How would you monitor this patient during the perioperative period?
Electrocardiographic monitoring is essential in the management of patients with dilated cardiomyopathies, particularly in those with myocarditis. Ventricular dys-rhythmias are common, and the development of complete heart block requires rapid diagnosis and treatment. The electrocardiogram (ECG) is also useful for monitoring of ischemic changes when CAD is associated with the car-diomyopathy, as in amyloidosis. Direct intra-arterial blood pressure monitoring during surgery provides continuous blood pressure information and a convenient route for obtaining arterial blood gases.
Any patient in CHF with a severely compromised myocardium who requires anesthesia and surgery should have central venous access for monitoring and vasoactive drug administration. The use of a pulmonary artery catheter is much more controversial, but is probably of value in patients with severely compromised left ventricular function. While there is no evidenced-based medicine to support outcome differences, left-sided filling pressures should be monitored, if at all possible. Monitoring right-sided filling pressures is of equal importance in patients with pulmonary hypertension or cor pulmonale. In addition to measuring filling pressures, a thermodilution pulmonary artery catheter can be used to obtain cardiac outputs and the calculation of systemic and pulmonary vascular resistances, which allow for serial evaluation of the patient’s hemodynamic status. Additionally, there are pulmonary artery catheters with fiberoptic oximetry, and rapid-response thermistor catheters that calculate right ventricular ejection fraction. Pacing catheters and external pacemakers provide distinct advantages in man-aging the patient with myocarditis and associated heart block.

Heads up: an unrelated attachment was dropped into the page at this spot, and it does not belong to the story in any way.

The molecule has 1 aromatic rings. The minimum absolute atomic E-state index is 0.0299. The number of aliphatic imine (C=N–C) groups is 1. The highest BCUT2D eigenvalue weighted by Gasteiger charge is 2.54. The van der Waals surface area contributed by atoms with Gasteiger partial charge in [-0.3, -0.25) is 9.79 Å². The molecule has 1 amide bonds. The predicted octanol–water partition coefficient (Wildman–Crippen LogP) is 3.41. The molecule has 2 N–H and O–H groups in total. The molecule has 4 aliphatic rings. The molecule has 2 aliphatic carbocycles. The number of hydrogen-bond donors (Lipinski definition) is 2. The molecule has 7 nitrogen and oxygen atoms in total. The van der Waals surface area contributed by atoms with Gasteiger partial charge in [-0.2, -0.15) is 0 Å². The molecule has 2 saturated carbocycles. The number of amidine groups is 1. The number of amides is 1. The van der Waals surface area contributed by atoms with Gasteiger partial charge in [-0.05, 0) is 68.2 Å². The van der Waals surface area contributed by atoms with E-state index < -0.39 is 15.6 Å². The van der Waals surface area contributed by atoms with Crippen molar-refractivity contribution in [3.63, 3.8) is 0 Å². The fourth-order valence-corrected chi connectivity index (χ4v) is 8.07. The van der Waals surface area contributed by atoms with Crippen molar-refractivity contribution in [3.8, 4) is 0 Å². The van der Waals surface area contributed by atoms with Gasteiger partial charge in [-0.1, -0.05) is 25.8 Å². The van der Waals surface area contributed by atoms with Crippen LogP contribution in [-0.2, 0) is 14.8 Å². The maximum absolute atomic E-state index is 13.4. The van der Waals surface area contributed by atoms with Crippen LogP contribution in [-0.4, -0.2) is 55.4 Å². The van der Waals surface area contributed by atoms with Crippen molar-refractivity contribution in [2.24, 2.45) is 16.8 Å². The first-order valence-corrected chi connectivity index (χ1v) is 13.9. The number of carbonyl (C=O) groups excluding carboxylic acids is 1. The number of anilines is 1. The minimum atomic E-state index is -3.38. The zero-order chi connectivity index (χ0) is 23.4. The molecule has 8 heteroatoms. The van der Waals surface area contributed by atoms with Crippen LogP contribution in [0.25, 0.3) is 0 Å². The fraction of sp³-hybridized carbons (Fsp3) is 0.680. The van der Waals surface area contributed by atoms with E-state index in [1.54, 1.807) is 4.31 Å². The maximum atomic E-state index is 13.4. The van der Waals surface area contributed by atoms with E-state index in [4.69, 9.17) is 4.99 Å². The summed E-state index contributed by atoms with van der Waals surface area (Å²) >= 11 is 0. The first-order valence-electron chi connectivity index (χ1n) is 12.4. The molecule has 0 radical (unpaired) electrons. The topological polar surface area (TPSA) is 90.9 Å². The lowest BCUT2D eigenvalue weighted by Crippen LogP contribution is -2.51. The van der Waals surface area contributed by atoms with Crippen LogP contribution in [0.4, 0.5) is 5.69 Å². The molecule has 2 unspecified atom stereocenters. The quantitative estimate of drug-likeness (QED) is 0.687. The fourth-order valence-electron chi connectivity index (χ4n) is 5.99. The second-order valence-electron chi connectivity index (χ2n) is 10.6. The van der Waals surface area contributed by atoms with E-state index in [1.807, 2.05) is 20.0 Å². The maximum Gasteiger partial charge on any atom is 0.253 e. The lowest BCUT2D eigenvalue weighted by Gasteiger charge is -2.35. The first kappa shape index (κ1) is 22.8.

Two-dimensional transesophageal echocardiography pro-vides useful data on the response of the impaired ventricle to anesthetic and surgical manipulations. The short-axis view of the left ventricle would provide real-time information on preload and ventricular performance that would be valuable in judging the need for inotropic support or vasodilator therapy. The degree of mitral regurgitation could also be followed intraoperatively.